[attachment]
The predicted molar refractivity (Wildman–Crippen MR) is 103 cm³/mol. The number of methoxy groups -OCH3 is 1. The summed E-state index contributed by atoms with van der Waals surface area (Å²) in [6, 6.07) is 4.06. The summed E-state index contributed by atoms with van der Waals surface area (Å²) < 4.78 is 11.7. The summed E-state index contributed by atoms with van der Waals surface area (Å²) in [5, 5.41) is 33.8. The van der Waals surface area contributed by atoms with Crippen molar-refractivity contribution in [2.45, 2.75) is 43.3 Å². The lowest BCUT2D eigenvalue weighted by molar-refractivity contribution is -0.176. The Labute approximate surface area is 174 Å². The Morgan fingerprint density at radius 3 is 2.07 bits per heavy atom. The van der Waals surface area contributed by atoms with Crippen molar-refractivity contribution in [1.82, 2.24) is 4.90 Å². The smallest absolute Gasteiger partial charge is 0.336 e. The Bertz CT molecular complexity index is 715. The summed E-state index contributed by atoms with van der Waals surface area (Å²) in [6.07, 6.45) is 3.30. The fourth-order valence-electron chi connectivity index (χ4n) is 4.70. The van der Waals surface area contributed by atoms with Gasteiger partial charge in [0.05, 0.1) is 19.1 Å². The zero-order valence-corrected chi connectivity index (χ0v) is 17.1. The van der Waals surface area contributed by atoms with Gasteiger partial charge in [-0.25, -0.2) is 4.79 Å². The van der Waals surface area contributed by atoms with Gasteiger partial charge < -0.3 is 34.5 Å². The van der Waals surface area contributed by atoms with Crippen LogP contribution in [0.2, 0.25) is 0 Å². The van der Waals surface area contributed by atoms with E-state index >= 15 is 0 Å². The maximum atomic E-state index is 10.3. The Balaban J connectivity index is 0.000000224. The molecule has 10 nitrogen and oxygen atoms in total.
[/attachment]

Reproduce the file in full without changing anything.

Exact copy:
The predicted molar refractivity (Wildman–Crippen MR) is 103 cm³/mol. The number of methoxy groups -OCH3 is 1. The summed E-state index contributed by atoms with van der Waals surface area (Å²) in [6, 6.07) is 4.06. The summed E-state index contributed by atoms with van der Waals surface area (Å²) < 4.78 is 11.7. The summed E-state index contributed by atoms with van der Waals surface area (Å²) in [5, 5.41) is 33.8. The van der Waals surface area contributed by atoms with Crippen molar-refractivity contribution in [2.45, 2.75) is 43.3 Å². The lowest BCUT2D eigenvalue weighted by molar-refractivity contribution is -0.176. The Labute approximate surface area is 174 Å². The Morgan fingerprint density at radius 3 is 2.07 bits per heavy atom. The van der Waals surface area contributed by atoms with Crippen molar-refractivity contribution in [1.82, 2.24) is 4.90 Å². The smallest absolute Gasteiger partial charge is 0.336 e. The Bertz CT molecular complexity index is 715. The summed E-state index contributed by atoms with van der Waals surface area (Å²) in [6.07, 6.45) is 3.30. The fourth-order valence-electron chi connectivity index (χ4n) is 4.70. The van der Waals surface area contributed by atoms with Gasteiger partial charge in [0.05, 0.1) is 19.1 Å². The zero-order valence-corrected chi connectivity index (χ0v) is 17.1. The van der Waals surface area contributed by atoms with Gasteiger partial charge in [-0.25, -0.2) is 4.79 Å². The van der Waals surface area contributed by atoms with Gasteiger partial charge < -0.3 is 34.5 Å². The van der Waals surface area contributed by atoms with Crippen LogP contribution in [0.2, 0.25) is 0 Å². The van der Waals surface area contributed by atoms with E-state index >= 15 is 0 Å². The maximum atomic E-state index is 10.3. The Balaban J connectivity index is 0.000000224. The molecule has 10 nitrogen and oxygen atoms in total.